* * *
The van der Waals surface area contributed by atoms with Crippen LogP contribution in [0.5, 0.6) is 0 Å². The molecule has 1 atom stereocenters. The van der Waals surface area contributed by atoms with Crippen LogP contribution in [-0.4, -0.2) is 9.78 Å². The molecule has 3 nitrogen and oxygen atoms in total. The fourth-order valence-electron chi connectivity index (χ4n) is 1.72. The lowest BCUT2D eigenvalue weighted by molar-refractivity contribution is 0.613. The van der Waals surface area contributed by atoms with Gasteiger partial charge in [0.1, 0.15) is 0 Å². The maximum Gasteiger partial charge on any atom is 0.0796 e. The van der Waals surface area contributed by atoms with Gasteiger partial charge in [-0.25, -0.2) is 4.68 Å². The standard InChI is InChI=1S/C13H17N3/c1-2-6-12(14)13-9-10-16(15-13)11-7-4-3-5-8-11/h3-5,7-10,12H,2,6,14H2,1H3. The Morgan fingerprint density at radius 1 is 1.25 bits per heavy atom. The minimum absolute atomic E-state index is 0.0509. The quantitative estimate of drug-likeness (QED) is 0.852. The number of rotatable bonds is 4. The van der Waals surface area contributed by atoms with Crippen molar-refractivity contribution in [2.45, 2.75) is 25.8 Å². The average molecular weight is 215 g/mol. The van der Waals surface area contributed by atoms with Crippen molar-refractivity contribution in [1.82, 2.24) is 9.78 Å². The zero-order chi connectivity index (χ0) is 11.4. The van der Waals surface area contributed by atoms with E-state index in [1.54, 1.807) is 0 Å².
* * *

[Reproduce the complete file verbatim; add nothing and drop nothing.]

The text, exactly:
The van der Waals surface area contributed by atoms with Crippen LogP contribution in [0.5, 0.6) is 0 Å². The molecule has 1 atom stereocenters. The van der Waals surface area contributed by atoms with Crippen LogP contribution in [-0.4, -0.2) is 9.78 Å². The molecule has 3 nitrogen and oxygen atoms in total. The fourth-order valence-electron chi connectivity index (χ4n) is 1.72. The lowest BCUT2D eigenvalue weighted by molar-refractivity contribution is 0.613. The van der Waals surface area contributed by atoms with Gasteiger partial charge in [0.1, 0.15) is 0 Å². The maximum Gasteiger partial charge on any atom is 0.0796 e. The van der Waals surface area contributed by atoms with Gasteiger partial charge in [-0.25, -0.2) is 4.68 Å². The standard InChI is InChI=1S/C13H17N3/c1-2-6-12(14)13-9-10-16(15-13)11-7-4-3-5-8-11/h3-5,7-10,12H,2,6,14H2,1H3. The Morgan fingerprint density at radius 1 is 1.25 bits per heavy atom. The minimum absolute atomic E-state index is 0.0509. The quantitative estimate of drug-likeness (QED) is 0.852. The number of rotatable bonds is 4. The van der Waals surface area contributed by atoms with Crippen molar-refractivity contribution in [2.45, 2.75) is 25.8 Å². The average molecular weight is 215 g/mol. The van der Waals surface area contributed by atoms with Crippen molar-refractivity contribution in [1.82, 2.24) is 9.78 Å². The zero-order chi connectivity index (χ0) is 11.4. The van der Waals surface area contributed by atoms with E-state index in [1.54, 1.807) is 0 Å².